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Congregation mourns losing 4-year-old, church member one year after EF-4 tornado

Hensley Drive
Posted at 11:25 AM, Mar 03, 2021
and last updated 2021-03-03 23:12:09-05

COOKEVILLE, Tenn. (WTVF) — A congregation is taking steps to heal after losing two members when an EF-4 tornado ripped through their community one year ago.

"We don’t ever move on, but we move forward," said John Nichols, a teaching minister in Cookeville at Collegeside Church of Christ

In the Hensley Drive area, the tornado tore through homes and shattered lives. The neighborhood once filled with debris is now filled with empty lots. "What happened a year ago won’t have the last word," Nichols said. "As time goes on rebuilding will happen. We believe that to be true."

Nichols said it was heartbreaking when their congregation lost 4-year-old Hattie Collins, who was ripped away from loved ones during the storm. She leaves behind her mom Macy, sister Lainey, and her father Matt, who works at the church.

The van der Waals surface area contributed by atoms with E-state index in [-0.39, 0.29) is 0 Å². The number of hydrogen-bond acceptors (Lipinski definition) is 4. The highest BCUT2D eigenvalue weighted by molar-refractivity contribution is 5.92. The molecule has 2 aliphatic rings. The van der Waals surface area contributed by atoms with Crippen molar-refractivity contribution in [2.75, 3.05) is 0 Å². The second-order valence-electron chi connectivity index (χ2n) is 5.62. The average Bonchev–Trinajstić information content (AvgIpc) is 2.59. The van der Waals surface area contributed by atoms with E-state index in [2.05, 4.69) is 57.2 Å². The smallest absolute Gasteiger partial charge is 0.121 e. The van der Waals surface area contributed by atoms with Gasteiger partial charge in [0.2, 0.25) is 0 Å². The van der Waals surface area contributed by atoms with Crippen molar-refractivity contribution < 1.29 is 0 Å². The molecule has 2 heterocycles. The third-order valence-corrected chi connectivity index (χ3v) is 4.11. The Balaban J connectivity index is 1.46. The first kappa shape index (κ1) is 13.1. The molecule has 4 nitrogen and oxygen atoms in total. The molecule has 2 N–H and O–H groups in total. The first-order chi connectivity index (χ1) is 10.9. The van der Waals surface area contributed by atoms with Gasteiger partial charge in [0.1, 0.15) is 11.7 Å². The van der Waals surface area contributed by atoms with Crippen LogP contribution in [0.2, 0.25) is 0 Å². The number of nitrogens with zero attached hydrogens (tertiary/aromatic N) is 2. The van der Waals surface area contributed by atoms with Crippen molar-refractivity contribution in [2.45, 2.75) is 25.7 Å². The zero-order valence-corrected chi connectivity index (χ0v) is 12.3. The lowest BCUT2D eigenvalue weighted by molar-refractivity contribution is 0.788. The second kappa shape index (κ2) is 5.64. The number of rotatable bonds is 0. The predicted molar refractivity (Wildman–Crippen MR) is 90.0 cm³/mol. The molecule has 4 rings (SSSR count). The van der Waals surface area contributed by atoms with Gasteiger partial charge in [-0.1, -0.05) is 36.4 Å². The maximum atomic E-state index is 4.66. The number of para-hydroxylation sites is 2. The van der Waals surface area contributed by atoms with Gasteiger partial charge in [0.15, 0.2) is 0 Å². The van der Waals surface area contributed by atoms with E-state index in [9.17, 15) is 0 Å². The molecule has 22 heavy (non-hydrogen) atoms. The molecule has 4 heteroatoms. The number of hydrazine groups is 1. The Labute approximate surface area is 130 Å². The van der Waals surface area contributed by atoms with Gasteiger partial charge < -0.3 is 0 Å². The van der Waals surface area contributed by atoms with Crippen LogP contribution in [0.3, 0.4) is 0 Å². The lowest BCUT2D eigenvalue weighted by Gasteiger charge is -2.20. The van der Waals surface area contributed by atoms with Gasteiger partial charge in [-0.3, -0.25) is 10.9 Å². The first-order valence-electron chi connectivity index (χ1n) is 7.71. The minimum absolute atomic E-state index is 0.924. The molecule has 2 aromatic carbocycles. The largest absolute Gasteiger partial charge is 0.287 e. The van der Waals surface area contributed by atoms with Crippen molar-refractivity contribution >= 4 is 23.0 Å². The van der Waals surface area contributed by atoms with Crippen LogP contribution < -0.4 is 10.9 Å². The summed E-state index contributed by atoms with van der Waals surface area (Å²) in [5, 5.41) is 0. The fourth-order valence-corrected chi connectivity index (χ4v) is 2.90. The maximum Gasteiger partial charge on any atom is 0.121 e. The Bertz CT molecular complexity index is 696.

The Collins Family
The Collins Family

Another member, Pat Lane, died as a result of the tornado too.

Pat Lane
Pat Lane

"We will never move on from the people that we lost. We’ll never move on from the damage and the destruction that was caused early morning a year ago, but in faith, we do move forward," Nichols said.

Nichols said the grieving process was interrupted by COVID-19, which made it hard to mourn as a church family. "Somebody said that to lament is an unresolved note in music, it just kind of hangs out there, and we don’t know what to do with it, and in some ways, that’s how we feel as a church. We wish it was different. We would give anything for it to be different,” Nichols said.

Looking back, the church community will remember the ones who were lost, while clinging to the notion that one day they'll be together again. "We believe he’s with us every step," Nichols said. "As we take those one step at a time."

On Wednesday the Collegeside Church of Christ is inviting the public to a vigil at 6:30 p.m. It will be streamed online too. "We feel two things at once, we feel a tremendous amount of pain and sorrow and loss, but we also feel a tremendous amount of hope," Nichols said.